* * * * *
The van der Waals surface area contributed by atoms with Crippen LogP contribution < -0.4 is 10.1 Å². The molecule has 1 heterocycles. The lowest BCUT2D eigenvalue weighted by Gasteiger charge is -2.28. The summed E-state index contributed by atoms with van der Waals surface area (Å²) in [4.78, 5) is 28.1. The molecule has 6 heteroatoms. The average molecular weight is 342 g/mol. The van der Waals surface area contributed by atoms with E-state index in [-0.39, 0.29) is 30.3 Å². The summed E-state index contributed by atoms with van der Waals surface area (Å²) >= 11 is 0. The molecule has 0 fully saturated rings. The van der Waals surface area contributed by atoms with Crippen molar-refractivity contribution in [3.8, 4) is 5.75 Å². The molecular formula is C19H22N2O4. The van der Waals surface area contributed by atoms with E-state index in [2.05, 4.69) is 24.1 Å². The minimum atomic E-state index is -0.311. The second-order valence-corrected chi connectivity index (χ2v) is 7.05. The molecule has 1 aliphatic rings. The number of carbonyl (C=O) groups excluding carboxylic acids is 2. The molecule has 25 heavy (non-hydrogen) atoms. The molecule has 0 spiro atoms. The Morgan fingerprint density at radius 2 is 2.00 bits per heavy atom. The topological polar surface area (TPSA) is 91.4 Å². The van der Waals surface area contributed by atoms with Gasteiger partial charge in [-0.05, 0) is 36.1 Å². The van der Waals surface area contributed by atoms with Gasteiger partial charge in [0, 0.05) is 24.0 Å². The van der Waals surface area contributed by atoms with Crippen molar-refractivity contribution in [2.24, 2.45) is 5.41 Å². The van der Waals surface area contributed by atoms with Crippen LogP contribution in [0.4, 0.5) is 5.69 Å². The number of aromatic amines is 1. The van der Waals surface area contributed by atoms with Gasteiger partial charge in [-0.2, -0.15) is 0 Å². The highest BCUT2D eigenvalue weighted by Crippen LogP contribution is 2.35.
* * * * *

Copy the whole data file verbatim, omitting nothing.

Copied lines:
The van der Waals surface area contributed by atoms with Crippen LogP contribution < -0.4 is 10.1 Å². The molecule has 1 heterocycles. The lowest BCUT2D eigenvalue weighted by Gasteiger charge is -2.28. The summed E-state index contributed by atoms with van der Waals surface area (Å²) in [4.78, 5) is 28.1. The molecule has 6 heteroatoms. The average molecular weight is 342 g/mol. The van der Waals surface area contributed by atoms with E-state index in [-0.39, 0.29) is 30.3 Å². The summed E-state index contributed by atoms with van der Waals surface area (Å²) >= 11 is 0. The molecule has 0 fully saturated rings. The van der Waals surface area contributed by atoms with Crippen molar-refractivity contribution in [3.8, 4) is 5.75 Å². The molecular formula is C19H22N2O4. The van der Waals surface area contributed by atoms with E-state index in [2.05, 4.69) is 24.1 Å². The minimum atomic E-state index is -0.311. The second-order valence-corrected chi connectivity index (χ2v) is 7.05. The molecule has 1 aliphatic rings. The number of carbonyl (C=O) groups excluding carboxylic acids is 2. The molecule has 25 heavy (non-hydrogen) atoms. The molecule has 0 spiro atoms. The Morgan fingerprint density at radius 2 is 2.00 bits per heavy atom. The topological polar surface area (TPSA) is 91.4 Å². The van der Waals surface area contributed by atoms with Gasteiger partial charge in [-0.05, 0) is 36.1 Å². The van der Waals surface area contributed by atoms with Gasteiger partial charge in [0, 0.05) is 24.0 Å². The van der Waals surface area contributed by atoms with Crippen molar-refractivity contribution in [2.24, 2.45) is 5.41 Å². The van der Waals surface area contributed by atoms with Crippen LogP contribution in [0.4, 0.5) is 5.69 Å². The number of aromatic amines is 1. The van der Waals surface area contributed by atoms with Gasteiger partial charge in [-0.2, -0.15) is 0 Å². The highest BCUT2D eigenvalue weighted by Crippen LogP contribution is 2.35.